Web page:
Reduce Stress with Exercise
by Susan E. Bennett, PHD x 320

Lately, there has been an increased awareness of the benefits of exercise. Several studies show that your workout will not only help improve your strength, endurance, and resistance to illness, but will also decrease stress (Claudine Chamberlain,, June 2001). A recent study at Duke University indicated exercise may not only alleviate stress but can reduce the symptoms of clinical depression as well (James Blumenthal, Archives of Internal Medicine, Oct. 25, 2000). In this 4-month study, 60% of people who engaged in aerobic activity (a brisk walk) three times a week for 30 minutes recovered from depressive symptoms without the use of antidepressant medication.

Aerobic activity may also burn off anxiety created by our natural "fight or flight" response (David Posen, M.D. Canadian Journal of Continuing Medical Education, April 1995). This primitive response may be set off by incidents during the day such as a traffic jam or a fight with a spouse or co-worker. There is some evidence that exercise may release endorphins which are the body's natural painkillers. These neurochemicals appear to produce feelings of well-being. Lastly, lifting weights can lead to increased self-esteem and feelings of accomplishment which will also help fight against depression (Tkachuk & Martin, Professional Psychology: Research and Practice, June 2000).

Many people are already aware of the physical benefits of exercise but have a hard time maintaining a routine. Here are some helpful tips to improve consistency in your workout schedule.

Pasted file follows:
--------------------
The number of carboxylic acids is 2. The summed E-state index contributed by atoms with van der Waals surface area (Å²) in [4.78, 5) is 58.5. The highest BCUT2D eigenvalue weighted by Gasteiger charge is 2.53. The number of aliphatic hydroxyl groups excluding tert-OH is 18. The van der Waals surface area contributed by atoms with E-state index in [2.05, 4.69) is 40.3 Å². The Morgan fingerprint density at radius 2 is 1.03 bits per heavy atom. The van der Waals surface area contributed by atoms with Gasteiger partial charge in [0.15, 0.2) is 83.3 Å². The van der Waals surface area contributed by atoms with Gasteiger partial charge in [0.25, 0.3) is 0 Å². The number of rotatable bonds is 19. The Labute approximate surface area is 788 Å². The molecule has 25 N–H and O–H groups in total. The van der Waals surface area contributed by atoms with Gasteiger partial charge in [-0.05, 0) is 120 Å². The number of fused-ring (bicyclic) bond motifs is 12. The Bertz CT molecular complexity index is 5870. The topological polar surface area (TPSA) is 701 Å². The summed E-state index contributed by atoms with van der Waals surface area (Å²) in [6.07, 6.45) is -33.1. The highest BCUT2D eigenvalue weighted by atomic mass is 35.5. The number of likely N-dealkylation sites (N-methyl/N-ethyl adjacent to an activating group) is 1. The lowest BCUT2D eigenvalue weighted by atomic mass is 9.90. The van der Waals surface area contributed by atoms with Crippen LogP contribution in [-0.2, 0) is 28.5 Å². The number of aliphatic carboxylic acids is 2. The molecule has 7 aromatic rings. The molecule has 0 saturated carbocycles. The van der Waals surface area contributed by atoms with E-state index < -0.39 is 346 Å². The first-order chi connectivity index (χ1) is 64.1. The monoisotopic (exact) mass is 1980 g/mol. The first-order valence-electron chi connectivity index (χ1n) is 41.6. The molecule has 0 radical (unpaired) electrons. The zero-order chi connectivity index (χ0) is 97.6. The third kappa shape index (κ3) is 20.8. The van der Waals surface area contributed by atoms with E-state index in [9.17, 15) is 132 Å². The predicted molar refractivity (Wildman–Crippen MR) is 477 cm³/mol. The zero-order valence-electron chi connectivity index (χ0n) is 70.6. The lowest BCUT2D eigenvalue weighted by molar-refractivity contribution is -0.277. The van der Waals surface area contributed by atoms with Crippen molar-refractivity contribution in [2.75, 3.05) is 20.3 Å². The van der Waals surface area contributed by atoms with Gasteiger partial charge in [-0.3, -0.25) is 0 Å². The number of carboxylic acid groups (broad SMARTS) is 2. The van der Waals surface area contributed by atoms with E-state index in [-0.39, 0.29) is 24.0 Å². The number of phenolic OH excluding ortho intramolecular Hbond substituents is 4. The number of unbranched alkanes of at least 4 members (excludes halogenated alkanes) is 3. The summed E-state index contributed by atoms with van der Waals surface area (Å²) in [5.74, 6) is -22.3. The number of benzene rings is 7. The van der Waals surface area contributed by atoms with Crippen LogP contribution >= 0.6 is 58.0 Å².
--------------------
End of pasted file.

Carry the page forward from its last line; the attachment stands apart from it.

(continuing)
1. Start with small steps. Don't do too much, too fast. This can be overwhelming and possibly lead to an injury. Take a walk around the block and slowly add distance and/or speed. Also, be sure to consult with your physician before beginning an exercise regimen.

2. Form clear goals. You will be much more likely to follow through if you have a specific activity planned for a set time and day. Psychology professor James Rosen states that exercising at the same time each day will create "habit strength" which will make the routine easier to maintain (The Walking Magazine, November/December 2000).

3. Record your progress.  A visual cue on a posted calendar can be a rewarding reminder of your accomplishment and a motivator to continue.

4. Reward your consistency rather than the difficulty of the exercise.  You will have different levels of energy on different days. You will be more likely to follow through in the long-term if you do some activity regularly rather than always shooting for a set amount of activity.

5. Do it for you.  People (especially women) often exercise in an attempt to change their bodies to meet others' expectations. Concentrate on feeling strong and healthy for you rather than on others' wishes.

6. Find a workout partner or support person.  Ideally, it is best to exercise with a partner. In fact, some believe the social aspect of exercise is an important contributant to stress reduction (James Blumenthal, Archives of Internal Medicine, Oct. 25, 2000). In addition, a partner or group will increase your accountability. Therefore, exercise classes or walking groups are excellent choices. If you prefer to exercise alone, ask a friend to help support your success and put your feet to the fire when you slack off.

7. Hang in there until exercise becomes more rewarding.  James Rosen also suggests that it may take two weeks to four months for exercise to become a comfortable habit in your life (The Walking Magazine, November/December 2000). You may wish to use external rewards until the exercise becomes a reward in itself.

8. Pick fun activities.  Kate Hays recommends doing something you enjoy (Working It Out: Using Exercise in Psychotherapy). Getting a routine started is hard enough. If you are doing something you dislike, you will procrastinate or not follow through. Hiking, dancing, swimming, basketball, or walks are all great forms of exercise. Be creative.